CT: I think playing Cowboys Stadium in Dallas on the Chesney tour was probably the craziest thing because we are from Dallas and we have played every tiny bar around the stadium. To just get up on stage at the biggest stadium in America was totally wild. All of our families were there; it was craziness.
CB: That’s such a special moment, I am sure you have plenty of those all the time. Do you do anything special yourself to keep the tour memories? Do you take photos or journals? Some bands blog or journal and do things to keep it fresh.
CT: Yeah, we have been fortunate on this tour, since the beginning of this year, we have had a guy out on the road with us that has started doing social media. Mainly he is taking pictures. Since January, this whole thing has been documented and we really appreciate that.
It is definitely hard for us to get good photos when we are on stage playing, when we are really in the moment, because we are playing, so he is out there doing that. This is the biggest tour we have ever done and just the momentum that this year is building, we are just happy about that.
CB: What does a typical day look like for you?
CT: On the Chesney tour when we are doing stadiums like we are doing today, we will go out and do a tailgating event, at 1 or so in the afternoon, we will all get into some golf carts and we will go out to where all the fans are tailgating and they will bombard us with jello shots and beer bongs and the local foods they have.
We hang out with them for an hour or two then we will start doing radio events where we will play a couple songs acoustic, sitting on our bus or backstage for various winners. Then we will do a meet and greet for about 60-100 people. Then, we will grab a bite to eat around then. Then we hit the stage and rock out for about an hour.
After that, we will go hang out with some radio folks or some friend that are in town and wind down about the time Kenny hits the stage so we can watch him. It’s pretty cool. It’s pretty unreal.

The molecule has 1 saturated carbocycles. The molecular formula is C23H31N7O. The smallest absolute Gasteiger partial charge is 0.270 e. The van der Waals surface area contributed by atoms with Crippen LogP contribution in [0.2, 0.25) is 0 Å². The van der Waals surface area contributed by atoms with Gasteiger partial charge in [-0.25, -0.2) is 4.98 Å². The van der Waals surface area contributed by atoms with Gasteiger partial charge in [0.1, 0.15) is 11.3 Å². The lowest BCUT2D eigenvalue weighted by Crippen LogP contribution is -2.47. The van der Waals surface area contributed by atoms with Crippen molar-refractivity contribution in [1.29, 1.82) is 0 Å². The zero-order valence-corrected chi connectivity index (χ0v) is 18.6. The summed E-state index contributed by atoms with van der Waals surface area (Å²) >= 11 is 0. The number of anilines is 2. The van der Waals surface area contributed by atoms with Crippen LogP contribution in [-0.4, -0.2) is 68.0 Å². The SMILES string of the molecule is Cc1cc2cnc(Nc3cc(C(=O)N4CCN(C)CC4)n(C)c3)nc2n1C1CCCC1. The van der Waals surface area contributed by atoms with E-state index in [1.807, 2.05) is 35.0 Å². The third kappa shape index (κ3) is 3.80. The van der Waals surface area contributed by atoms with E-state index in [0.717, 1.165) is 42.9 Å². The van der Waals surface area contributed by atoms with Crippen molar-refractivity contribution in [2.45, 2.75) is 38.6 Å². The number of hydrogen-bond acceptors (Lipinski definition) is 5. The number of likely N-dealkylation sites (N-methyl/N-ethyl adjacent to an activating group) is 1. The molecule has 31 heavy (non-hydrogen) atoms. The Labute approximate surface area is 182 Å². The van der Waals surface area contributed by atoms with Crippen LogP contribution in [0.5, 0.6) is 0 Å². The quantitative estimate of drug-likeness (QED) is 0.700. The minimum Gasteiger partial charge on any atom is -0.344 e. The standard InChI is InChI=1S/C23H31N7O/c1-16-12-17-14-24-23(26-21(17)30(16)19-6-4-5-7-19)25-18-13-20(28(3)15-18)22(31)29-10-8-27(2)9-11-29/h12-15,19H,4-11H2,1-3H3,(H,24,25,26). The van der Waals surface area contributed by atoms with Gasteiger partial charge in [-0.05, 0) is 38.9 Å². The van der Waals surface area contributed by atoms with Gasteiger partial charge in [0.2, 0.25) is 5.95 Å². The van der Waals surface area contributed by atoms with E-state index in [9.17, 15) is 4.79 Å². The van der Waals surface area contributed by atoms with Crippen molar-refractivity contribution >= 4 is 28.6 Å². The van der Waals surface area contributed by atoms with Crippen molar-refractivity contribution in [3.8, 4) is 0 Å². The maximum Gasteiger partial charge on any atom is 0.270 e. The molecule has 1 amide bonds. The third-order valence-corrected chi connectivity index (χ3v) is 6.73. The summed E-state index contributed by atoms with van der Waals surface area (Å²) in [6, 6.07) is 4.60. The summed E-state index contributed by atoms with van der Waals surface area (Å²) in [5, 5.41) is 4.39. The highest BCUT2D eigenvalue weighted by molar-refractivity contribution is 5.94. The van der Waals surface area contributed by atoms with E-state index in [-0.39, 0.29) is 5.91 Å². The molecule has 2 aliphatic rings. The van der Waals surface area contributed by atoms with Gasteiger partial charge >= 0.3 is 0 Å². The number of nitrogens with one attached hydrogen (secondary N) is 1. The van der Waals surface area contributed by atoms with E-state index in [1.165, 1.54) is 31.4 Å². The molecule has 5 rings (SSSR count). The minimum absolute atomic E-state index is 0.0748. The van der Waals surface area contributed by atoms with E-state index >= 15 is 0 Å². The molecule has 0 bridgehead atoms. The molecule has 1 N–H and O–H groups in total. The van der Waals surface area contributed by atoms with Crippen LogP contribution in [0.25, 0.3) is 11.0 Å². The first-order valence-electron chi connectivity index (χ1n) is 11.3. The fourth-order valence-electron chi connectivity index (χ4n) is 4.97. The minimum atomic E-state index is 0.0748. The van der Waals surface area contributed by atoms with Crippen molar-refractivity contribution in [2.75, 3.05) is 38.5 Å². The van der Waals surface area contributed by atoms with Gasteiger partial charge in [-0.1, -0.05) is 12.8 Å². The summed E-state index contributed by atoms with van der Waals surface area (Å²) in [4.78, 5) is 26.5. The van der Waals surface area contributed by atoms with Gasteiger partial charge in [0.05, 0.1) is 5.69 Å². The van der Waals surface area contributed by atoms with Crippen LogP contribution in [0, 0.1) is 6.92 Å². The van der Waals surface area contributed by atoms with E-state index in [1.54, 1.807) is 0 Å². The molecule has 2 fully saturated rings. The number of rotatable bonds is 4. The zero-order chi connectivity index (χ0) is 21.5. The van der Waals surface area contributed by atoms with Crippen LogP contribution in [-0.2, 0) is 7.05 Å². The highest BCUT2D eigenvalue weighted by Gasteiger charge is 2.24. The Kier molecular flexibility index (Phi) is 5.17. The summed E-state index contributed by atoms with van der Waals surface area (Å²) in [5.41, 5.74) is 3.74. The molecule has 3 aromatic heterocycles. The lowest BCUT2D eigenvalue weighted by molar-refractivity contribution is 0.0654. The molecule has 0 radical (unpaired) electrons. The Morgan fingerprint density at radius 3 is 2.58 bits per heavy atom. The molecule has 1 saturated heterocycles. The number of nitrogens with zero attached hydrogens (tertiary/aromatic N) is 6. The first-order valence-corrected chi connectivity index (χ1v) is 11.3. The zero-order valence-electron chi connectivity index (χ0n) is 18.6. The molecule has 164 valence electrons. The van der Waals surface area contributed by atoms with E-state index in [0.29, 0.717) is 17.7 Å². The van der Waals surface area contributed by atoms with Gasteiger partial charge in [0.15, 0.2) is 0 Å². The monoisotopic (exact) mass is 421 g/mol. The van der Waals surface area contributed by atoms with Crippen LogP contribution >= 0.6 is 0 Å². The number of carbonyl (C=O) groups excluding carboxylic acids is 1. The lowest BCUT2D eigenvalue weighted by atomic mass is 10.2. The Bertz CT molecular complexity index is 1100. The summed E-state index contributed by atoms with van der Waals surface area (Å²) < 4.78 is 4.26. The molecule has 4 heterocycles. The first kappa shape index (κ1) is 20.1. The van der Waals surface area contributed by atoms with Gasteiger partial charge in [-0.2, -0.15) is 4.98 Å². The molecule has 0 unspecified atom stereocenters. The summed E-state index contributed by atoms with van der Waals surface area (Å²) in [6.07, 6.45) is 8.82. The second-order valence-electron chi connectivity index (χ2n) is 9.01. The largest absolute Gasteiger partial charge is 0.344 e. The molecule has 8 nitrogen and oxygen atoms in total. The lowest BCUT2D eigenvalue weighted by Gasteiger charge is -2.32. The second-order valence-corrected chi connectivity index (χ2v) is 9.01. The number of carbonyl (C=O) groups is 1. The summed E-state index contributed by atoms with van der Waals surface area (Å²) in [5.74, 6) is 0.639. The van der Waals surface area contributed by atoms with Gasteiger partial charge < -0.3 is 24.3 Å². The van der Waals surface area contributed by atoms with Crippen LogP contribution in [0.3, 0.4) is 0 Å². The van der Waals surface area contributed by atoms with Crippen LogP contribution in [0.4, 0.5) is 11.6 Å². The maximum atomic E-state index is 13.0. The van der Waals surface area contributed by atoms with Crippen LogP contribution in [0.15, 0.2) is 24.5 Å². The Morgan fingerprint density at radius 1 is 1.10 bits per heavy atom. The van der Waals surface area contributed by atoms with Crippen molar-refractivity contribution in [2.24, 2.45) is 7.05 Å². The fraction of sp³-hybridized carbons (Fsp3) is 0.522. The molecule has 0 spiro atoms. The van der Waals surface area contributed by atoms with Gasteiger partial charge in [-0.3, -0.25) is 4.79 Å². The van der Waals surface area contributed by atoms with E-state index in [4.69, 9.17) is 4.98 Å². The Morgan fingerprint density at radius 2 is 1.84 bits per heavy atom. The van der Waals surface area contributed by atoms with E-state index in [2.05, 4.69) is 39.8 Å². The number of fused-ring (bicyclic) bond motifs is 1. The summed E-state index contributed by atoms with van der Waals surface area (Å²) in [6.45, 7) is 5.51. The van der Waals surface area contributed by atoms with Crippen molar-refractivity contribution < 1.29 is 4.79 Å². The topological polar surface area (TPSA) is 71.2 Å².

CB: If you could trade places for anyone for about a month, who would it be?
CT: Right now it feels like we are living the dream. I think the four of us are really happy with what is going on in our careers right now. We have had some national success. It feels like we have broken out of being a regional band and it feels like we are on the cusp of something more than that. It’s a great time for Eli Young Band and it is important for us to enjoy this. I probably wouldn’t want to trade places with anyone right now.
CB: What can the fans look for from you guys tonight in Cincinnati?
CT: We try to always bring a high-energy show. We were playing a show last night and there was this older gentleman almost in front row sitting in his chair arms crossed and it looked like he wasn’t really enjoying himself. About halfway through our set he leaned over to his wife and he points at us and he goes, “Those guys are workin’ up there.” Then he smiled real big.
We want to bring that energy. We want to get on stage and have a good time and fire up the crowd. We go on right after Kacey Musgraves. Kacey is real cool and laidback and all that when she does her thing and it’s great. Then we get to come in and kick the audience in the butt a little bit.
During our set we have some new music in there and some cover songs I think gets the crowd up and clapping. After that Eric (Church) comes up and burns it down. Then Kenny Chesney comes out and the place goes nuts.